QLD generator bidstack

Coal and gas generators were less available when needed the most

In addition to the static snapshot in Figure 3, we also examined how the bidding behaviour of QLD generators evolved on 14 February 2018. The video below is an animation from NemSight. It shows how the volume offered, and the price at which it was offered, changed throughout the day. The interesting thing to note is the dropping availability in the afternoon, which pushes prices closer to the brown zone (>$10,000/MWh).


This reduction in availability was predominately due to Gladstone (black coal), Millmerran (black coal), and Braemar 1 (gas) as shown in Figure 4. These fossil fuel generators lost availability when needed the most in the late afternoon. This raises several questions for policy makers. In particular, what portion of fossil fuel capacity can reliably meet peak demand?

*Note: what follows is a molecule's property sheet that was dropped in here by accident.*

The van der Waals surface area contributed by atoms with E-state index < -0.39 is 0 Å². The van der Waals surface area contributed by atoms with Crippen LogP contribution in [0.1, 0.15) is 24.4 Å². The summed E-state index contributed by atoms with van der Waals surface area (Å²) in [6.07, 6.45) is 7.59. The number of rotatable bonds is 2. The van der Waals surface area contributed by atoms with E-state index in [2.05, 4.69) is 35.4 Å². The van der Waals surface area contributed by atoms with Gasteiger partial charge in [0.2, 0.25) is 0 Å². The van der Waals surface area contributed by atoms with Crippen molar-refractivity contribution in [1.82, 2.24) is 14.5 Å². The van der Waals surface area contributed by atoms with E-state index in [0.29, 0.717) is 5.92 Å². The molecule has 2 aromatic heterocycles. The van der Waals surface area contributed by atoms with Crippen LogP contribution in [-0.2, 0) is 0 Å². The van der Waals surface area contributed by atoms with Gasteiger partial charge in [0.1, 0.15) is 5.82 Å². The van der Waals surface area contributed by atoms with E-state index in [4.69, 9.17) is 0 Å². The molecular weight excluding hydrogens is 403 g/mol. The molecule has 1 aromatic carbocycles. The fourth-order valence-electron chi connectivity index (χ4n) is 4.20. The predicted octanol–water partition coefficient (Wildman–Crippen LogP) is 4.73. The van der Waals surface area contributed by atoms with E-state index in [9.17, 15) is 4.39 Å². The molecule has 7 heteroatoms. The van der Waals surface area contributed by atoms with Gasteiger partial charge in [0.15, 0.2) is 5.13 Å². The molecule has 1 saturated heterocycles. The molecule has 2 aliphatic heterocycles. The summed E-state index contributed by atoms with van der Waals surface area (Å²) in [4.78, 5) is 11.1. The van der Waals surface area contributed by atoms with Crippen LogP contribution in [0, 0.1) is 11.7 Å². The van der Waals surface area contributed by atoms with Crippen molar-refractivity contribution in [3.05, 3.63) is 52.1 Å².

QLD fossil fuel generator outages

If there is one thing that our analysis here has shown, it is that when it comes to the energy market, there is almost always more than meets the eye. This highlights the need to understand underlying market dynamics rather than relying on conventional wisdom or incomplete data to make decisions. This is more important now than ever as we enter an unprecedented transformation of the electricity sector.


Author: Marija Petkovic, Founder & Managing Director of Energy Synapse
Follow Marija on LinkedIn | Twitter